Mistake 8: Expecting a Low FODMAP diet to solve all your problems

As much as we’d like it to, the Low FODMAP diet isn’t a magic bullet. Although reducing FODMAPs will help with symptom control for most, it’s important not to forget about the big picture. Simple lifestyle measures that can help manage symptoms include stress management, exercise, chewing well, and watching known IBS triggers like alcohol, large meals, coffee, and fatty foods.

Mistake 9: Getting stuck on the Elimination phase

We get it, you feel better and don’t miss the erratic bowel motions and daily pain and bloating. But the Challenge phase of the Low FODMAP diet is imperative to helping you find your triggers. No-one reacts to all FODMAPs and the only way to test your tolerance is by taking a deep breath and systematically working through the Challenge process. We promise it will be worth it, and your gut bugs will love you for it.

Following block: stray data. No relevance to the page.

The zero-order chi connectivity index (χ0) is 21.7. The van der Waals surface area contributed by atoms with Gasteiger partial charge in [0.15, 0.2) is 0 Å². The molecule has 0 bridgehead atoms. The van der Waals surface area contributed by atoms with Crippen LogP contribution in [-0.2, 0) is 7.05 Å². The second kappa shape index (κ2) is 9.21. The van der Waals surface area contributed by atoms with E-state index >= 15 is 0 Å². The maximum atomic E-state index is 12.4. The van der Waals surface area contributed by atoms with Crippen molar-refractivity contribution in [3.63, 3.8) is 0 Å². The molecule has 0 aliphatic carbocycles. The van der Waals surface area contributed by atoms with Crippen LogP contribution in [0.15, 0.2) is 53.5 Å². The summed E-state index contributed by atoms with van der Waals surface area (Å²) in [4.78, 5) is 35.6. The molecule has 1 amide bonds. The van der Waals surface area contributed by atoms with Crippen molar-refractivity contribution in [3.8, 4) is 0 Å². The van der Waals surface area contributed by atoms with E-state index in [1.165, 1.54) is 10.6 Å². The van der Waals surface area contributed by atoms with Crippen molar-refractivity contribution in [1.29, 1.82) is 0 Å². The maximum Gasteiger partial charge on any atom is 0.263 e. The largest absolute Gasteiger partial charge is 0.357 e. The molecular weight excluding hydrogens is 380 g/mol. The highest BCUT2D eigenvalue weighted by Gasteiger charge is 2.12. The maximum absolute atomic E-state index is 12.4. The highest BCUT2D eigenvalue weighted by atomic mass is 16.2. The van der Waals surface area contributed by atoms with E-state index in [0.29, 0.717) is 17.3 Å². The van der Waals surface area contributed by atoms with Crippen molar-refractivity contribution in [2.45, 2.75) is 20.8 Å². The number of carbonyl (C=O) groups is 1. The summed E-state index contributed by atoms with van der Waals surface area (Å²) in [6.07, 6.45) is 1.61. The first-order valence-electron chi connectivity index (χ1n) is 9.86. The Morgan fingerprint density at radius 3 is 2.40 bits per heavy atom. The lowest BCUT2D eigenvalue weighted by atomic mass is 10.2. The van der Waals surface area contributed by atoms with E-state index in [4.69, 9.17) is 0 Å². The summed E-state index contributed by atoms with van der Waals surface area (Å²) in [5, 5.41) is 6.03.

Mistake 10: Not reaching out for support when you need it

Studies have shown that people who follow the Low FODMAP diet with a dietitian’s input tend to fare better. They eat a wider variety of foods, feel more positive and less stressed about their food choices. So, what is there to lose? Look for an experienced FODMAP trained dietitian to help you get the most out of the diet, pinpoint your triggers and nurture your gut health.

There you go, 10 classic mistakes you won’t be making as you confidently stride into new Low FODMAP territory!

Starting your child on the low FODMAP journey

Kids with IBS

Irritable bowel syndrome (IBS) effects approximately 20% of school aged children. That’s one in five kids who regularly experience symptoms of abdominal pain, bloating, excessive wind or changing bowel motions. IBS is not a disease, however it is the most common cause of functional abdominal pain in children. Meaning they have these symptoms without any identifiable medical cause.

IBS Symptoms can negatively impact a child’s quality of life. For example, some children may spend prolonged periods on the toilet, avoid going to school or  participate in sporting or social events. New research is beginning to show promising signs that a low FODMAP diet may improve the quality of life for children with IBS. If you are exploring dietary changes for your child, it is important to consult your child’s GP prior to trialling a low FODMAP diet to rule out any medical reasons for their symptoms.